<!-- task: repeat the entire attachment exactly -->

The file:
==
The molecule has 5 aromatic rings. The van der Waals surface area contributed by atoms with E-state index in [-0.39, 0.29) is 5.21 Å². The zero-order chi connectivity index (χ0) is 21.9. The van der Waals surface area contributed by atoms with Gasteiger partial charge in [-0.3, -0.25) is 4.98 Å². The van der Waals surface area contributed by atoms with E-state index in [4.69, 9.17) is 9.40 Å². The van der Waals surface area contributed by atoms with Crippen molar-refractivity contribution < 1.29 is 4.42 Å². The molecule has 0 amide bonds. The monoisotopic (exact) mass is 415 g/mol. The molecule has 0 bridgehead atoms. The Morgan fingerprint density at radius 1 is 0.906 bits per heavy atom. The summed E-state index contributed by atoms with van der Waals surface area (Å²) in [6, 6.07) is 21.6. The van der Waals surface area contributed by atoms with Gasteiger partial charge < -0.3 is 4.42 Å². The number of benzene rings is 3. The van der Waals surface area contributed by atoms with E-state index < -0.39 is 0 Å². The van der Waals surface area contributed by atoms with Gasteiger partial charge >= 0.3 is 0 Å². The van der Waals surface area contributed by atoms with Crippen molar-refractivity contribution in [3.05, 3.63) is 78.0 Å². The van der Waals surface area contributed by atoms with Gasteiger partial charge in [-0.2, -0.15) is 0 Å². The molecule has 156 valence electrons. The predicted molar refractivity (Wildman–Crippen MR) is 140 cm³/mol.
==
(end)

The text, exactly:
The molecule has 5 aromatic rings. The van der Waals surface area contributed by atoms with E-state index in [-0.39, 0.29) is 5.21 Å². The zero-order chi connectivity index (χ0) is 21.9. The van der Waals surface area contributed by atoms with Gasteiger partial charge in [-0.3, -0.25) is 4.98 Å². The van der Waals surface area contributed by atoms with E-state index in [4.69, 9.17) is 9.40 Å². The van der Waals surface area contributed by atoms with Crippen molar-refractivity contribution < 1.29 is 4.42 Å². The molecule has 0 amide bonds. The monoisotopic (exact) mass is 415 g/mol. The molecule has 0 bridgehead atoms. The Morgan fingerprint density at radius 1 is 0.906 bits per heavy atom. The summed E-state index contributed by atoms with van der Waals surface area (Å²) in [6, 6.07) is 21.6. The van der Waals surface area contributed by atoms with Gasteiger partial charge < -0.3 is 4.42 Å². The number of benzene rings is 3. The van der Waals surface area contributed by atoms with E-state index < -0.39 is 0 Å². The van der Waals surface area contributed by atoms with Gasteiger partial charge >= 0.3 is 0 Å². The van der Waals surface area contributed by atoms with Crippen molar-refractivity contribution in [3.05, 3.63) is 78.0 Å². The van der Waals surface area contributed by atoms with Gasteiger partial charge in [-0.2, -0.15) is 0 Å². The molecule has 156 valence electrons. The predicted molar refractivity (Wildman–Crippen MR) is 140 cm³/mol.